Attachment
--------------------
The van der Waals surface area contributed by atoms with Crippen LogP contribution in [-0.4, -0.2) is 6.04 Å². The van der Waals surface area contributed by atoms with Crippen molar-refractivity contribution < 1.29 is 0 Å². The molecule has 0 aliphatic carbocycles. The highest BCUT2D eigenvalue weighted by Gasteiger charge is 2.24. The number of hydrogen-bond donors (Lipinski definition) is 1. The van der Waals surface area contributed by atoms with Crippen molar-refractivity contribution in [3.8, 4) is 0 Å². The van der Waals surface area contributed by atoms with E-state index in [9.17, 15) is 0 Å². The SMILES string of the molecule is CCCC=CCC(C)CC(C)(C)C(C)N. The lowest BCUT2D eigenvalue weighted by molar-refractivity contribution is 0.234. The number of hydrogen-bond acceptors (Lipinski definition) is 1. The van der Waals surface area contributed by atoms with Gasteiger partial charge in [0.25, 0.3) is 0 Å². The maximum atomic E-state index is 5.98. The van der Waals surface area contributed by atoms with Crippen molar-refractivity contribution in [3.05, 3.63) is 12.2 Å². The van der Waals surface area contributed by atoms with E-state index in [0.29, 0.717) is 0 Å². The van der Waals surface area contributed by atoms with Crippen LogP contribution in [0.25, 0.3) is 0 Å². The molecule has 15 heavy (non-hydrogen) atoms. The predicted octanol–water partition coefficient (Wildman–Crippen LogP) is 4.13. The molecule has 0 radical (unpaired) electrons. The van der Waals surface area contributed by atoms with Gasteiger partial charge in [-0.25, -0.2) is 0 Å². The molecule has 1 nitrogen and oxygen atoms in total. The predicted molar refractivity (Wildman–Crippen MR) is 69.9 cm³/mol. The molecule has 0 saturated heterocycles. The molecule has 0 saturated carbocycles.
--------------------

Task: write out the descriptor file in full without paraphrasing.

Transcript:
The van der Waals surface area contributed by atoms with Crippen LogP contribution in [-0.4, -0.2) is 6.04 Å². The van der Waals surface area contributed by atoms with Crippen molar-refractivity contribution < 1.29 is 0 Å². The molecule has 0 aliphatic carbocycles. The highest BCUT2D eigenvalue weighted by Gasteiger charge is 2.24. The number of hydrogen-bond donors (Lipinski definition) is 1. The van der Waals surface area contributed by atoms with Crippen molar-refractivity contribution in [3.8, 4) is 0 Å². The van der Waals surface area contributed by atoms with E-state index in [9.17, 15) is 0 Å². The SMILES string of the molecule is CCCC=CCC(C)CC(C)(C)C(C)N. The lowest BCUT2D eigenvalue weighted by molar-refractivity contribution is 0.234. The number of hydrogen-bond acceptors (Lipinski definition) is 1. The van der Waals surface area contributed by atoms with Gasteiger partial charge in [0.25, 0.3) is 0 Å². The maximum atomic E-state index is 5.98. The van der Waals surface area contributed by atoms with Crippen molar-refractivity contribution in [3.05, 3.63) is 12.2 Å². The van der Waals surface area contributed by atoms with E-state index in [0.29, 0.717) is 0 Å². The van der Waals surface area contributed by atoms with Crippen LogP contribution in [0.25, 0.3) is 0 Å². The molecule has 15 heavy (non-hydrogen) atoms. The predicted octanol–water partition coefficient (Wildman–Crippen LogP) is 4.13. The molecule has 0 radical (unpaired) electrons. The van der Waals surface area contributed by atoms with Gasteiger partial charge in [-0.25, -0.2) is 0 Å². The molecule has 1 nitrogen and oxygen atoms in total. The predicted molar refractivity (Wildman–Crippen MR) is 69.9 cm³/mol. The molecule has 0 saturated heterocycles. The molecule has 0 saturated carbocycles.